“Why is the Class-Yes, in terms of brain structure, so effective? ¬†The neo-cortex, the part of your brain behind your forehead, controls, among other things, decision making. ¬†Think of the neo-cortex as an executive, organizing other brain areas for complex tasks. ¬†When the teacher says, “Class!” and students respond “Yes!,” you have, in effect focused your students’ neo-cortices on what you’re going to say next. ¬†In other words, their brain’s executives are ready to take directions from your brain’s executive. ¬†That’s wonderful! ¬†Your neo-cortex is the CEO of all your kids’ neo-cortices. ¬†We call that, Teaching Heaven”

Give “Class Yes” a try! You’ll probably love it!

Categories: Uncategorized | 2 Comments

Facebook Character Profiles

You might have seen that cute Pinterest image of the Facebook page that students can fill out for a person or character. I love this idea! Students can fill it out about a character, a famous or historical person they are studying, or about themselves as a beginning of the school year activity.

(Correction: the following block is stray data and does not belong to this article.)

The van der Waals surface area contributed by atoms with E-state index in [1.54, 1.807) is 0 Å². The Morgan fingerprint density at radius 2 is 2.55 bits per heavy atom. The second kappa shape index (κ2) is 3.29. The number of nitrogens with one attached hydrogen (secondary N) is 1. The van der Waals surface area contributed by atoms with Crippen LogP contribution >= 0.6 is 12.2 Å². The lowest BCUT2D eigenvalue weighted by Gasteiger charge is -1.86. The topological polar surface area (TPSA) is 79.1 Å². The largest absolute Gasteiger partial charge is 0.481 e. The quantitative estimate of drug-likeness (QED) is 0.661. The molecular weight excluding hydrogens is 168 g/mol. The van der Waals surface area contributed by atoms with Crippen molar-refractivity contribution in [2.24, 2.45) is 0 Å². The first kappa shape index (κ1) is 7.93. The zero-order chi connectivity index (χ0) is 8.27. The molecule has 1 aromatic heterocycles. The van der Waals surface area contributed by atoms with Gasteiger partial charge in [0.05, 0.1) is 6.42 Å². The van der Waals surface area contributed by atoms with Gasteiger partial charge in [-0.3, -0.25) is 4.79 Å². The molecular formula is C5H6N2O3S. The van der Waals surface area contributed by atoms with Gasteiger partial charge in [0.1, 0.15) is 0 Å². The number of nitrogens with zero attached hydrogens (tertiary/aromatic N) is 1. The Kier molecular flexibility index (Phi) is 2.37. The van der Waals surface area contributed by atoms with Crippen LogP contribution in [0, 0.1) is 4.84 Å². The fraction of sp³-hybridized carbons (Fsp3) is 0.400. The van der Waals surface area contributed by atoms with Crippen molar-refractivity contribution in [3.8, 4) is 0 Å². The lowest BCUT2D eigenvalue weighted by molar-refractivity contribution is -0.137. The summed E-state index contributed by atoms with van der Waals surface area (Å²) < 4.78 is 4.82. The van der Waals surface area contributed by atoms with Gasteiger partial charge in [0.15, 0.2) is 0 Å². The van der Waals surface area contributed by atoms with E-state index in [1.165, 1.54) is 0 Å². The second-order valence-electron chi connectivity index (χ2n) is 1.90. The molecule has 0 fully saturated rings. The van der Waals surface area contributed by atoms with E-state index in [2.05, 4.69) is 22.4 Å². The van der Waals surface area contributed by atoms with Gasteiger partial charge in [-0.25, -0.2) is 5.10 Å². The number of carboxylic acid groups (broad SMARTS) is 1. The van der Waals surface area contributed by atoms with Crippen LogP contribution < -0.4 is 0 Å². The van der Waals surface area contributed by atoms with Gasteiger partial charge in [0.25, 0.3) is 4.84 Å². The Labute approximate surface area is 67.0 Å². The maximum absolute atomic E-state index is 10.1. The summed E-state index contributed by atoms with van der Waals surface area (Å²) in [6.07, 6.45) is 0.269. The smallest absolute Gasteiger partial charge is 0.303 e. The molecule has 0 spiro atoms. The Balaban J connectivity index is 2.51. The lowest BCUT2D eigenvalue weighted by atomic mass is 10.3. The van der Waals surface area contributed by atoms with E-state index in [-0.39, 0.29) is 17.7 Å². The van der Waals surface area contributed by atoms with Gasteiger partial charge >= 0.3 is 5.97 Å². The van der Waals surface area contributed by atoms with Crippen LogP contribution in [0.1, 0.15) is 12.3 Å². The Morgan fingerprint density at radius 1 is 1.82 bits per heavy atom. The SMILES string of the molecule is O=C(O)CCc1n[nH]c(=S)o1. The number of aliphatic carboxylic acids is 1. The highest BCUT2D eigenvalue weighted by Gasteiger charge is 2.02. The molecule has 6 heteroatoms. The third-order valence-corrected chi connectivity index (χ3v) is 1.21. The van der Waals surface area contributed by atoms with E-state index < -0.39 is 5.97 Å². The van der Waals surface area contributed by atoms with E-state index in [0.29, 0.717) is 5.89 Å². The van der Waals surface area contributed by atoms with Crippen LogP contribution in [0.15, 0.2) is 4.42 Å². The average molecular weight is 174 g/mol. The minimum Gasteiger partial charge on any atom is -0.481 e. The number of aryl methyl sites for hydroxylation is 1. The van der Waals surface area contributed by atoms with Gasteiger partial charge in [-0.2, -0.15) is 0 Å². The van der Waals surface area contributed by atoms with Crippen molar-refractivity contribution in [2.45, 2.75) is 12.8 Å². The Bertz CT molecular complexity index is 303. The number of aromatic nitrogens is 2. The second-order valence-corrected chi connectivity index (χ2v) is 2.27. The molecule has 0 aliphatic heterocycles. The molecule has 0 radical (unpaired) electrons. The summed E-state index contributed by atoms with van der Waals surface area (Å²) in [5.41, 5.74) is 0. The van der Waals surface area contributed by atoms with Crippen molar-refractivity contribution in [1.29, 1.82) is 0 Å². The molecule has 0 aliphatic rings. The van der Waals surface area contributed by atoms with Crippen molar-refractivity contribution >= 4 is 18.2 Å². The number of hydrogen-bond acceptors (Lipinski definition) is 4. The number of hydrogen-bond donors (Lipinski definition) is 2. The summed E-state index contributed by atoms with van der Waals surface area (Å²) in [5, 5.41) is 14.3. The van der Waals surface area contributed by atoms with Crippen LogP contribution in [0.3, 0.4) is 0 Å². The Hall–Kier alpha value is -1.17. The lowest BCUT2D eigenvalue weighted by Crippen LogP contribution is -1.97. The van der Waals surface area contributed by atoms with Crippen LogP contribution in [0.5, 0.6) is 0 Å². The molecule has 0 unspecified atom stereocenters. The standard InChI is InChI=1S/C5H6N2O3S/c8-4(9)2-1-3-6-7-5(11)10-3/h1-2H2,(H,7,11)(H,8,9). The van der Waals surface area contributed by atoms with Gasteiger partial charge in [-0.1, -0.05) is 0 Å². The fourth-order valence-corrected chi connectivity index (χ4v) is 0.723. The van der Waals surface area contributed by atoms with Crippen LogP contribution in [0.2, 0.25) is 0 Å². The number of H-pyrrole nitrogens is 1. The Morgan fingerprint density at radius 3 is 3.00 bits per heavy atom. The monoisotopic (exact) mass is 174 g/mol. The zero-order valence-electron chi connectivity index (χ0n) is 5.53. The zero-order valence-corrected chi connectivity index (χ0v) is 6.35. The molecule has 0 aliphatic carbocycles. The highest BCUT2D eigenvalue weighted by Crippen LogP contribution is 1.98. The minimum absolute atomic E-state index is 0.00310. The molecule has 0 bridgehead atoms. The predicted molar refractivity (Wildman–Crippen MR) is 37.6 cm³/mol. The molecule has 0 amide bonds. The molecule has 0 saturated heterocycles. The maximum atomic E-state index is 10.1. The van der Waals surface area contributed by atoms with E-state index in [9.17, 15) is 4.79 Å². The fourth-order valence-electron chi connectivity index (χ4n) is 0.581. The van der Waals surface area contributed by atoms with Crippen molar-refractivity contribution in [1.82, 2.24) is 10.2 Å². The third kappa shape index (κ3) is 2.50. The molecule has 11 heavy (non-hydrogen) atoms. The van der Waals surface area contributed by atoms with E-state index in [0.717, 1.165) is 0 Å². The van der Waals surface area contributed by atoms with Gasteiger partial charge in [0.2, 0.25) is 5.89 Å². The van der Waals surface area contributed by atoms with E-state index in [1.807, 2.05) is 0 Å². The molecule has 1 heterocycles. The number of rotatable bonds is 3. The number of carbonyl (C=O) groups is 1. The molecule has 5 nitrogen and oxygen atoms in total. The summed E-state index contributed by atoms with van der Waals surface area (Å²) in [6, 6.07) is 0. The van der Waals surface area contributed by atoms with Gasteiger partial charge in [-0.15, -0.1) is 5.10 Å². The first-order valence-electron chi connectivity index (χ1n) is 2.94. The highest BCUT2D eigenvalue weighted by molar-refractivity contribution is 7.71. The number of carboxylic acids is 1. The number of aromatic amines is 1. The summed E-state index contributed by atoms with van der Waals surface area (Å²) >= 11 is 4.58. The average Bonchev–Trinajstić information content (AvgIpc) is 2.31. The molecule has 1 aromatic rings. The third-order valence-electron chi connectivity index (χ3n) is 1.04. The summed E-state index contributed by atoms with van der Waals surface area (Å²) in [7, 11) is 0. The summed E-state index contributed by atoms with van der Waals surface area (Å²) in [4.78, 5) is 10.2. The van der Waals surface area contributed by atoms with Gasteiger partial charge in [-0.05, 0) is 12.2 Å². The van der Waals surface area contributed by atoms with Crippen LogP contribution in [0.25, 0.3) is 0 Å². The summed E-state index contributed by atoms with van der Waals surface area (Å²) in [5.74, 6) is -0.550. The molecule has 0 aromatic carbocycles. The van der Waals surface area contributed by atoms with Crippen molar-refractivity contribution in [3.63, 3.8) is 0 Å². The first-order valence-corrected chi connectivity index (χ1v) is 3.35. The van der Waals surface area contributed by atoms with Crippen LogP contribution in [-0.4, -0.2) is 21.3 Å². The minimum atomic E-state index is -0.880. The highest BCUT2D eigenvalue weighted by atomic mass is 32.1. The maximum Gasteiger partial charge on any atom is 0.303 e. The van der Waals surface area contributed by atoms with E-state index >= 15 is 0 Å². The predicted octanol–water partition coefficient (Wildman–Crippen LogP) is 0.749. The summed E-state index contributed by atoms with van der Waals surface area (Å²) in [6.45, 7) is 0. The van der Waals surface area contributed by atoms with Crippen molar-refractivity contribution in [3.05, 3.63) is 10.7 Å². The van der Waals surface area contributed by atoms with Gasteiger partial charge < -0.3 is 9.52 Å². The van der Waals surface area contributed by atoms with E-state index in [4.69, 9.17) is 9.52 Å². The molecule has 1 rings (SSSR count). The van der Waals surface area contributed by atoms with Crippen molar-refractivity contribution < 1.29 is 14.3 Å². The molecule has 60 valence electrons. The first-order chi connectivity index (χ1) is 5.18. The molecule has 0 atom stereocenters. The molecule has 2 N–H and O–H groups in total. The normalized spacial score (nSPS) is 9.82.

I decided to make a primary and intermediate version along with teacher samples. There are many currently on Teachers Pay Teachers, but it’s looking like anything with another company’s logo is no longer allowed on TPT so I made my own. It’s simple but I think the kids would love it!¬† I had a lot of fun making the sample pages. Not only is it fun, but it would really help the kids to think about the person or character they are writing about.

Here’s a screenshot of the intermediate sample:


Here’s a screenshot of the primary sample:

Here are the downloads:



Have a great day!

Categories: Beginning Year Stuff, Reading, Writing Assignments | 3 Comments

Apples Apples Apples!

I’ve been having a bit of anxiety attack because I don’t have a writing project for September. I’ve been worrying about this months. It has literally been keeping me awake at night. Everything I’ve seen online is some version of “Tell about your summer vacation.” Today it came to me: let’s study apples!

I think one of my most important jobs as a 4th grade teacher is to help kids LOVE to learn. I want kids to be excited to come to school every day. This is especially true with writing. So many kids hate to write, and it’s really sad. I like to make writing projects fun, interactive, and non-boring.¬† I love the moment in the year when kids start to get excited about writing!